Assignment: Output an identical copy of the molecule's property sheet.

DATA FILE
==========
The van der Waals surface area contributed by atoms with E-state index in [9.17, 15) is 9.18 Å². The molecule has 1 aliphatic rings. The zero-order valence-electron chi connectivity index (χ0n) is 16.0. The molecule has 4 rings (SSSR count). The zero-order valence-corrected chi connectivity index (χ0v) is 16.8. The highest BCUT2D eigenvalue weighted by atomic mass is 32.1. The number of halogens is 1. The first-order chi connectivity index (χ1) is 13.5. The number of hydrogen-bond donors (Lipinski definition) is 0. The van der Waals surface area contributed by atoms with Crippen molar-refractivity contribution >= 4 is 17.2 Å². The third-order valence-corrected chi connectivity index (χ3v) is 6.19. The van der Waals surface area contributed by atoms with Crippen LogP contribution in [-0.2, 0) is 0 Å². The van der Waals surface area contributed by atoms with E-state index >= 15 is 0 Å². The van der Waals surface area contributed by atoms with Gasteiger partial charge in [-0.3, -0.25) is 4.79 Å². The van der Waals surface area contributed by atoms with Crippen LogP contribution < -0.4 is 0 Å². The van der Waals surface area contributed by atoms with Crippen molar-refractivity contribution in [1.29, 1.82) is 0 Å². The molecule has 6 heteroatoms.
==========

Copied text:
The van der Waals surface area contributed by atoms with E-state index in [9.17, 15) is 9.18 Å². The molecule has 1 aliphatic rings. The zero-order valence-electron chi connectivity index (χ0n) is 16.0. The molecule has 4 rings (SSSR count). The zero-order valence-corrected chi connectivity index (χ0v) is 16.8. The highest BCUT2D eigenvalue weighted by atomic mass is 32.1. The number of halogens is 1. The first-order chi connectivity index (χ1) is 13.5. The number of hydrogen-bond donors (Lipinski definition) is 0. The van der Waals surface area contributed by atoms with Crippen molar-refractivity contribution >= 4 is 17.2 Å². The third-order valence-corrected chi connectivity index (χ3v) is 6.19. The van der Waals surface area contributed by atoms with Crippen LogP contribution in [-0.2, 0) is 0 Å². The van der Waals surface area contributed by atoms with E-state index >= 15 is 0 Å². The van der Waals surface area contributed by atoms with Gasteiger partial charge in [-0.3, -0.25) is 4.79 Å². The van der Waals surface area contributed by atoms with Crippen LogP contribution < -0.4 is 0 Å². The van der Waals surface area contributed by atoms with Crippen molar-refractivity contribution in [1.29, 1.82) is 0 Å². The molecule has 6 heteroatoms.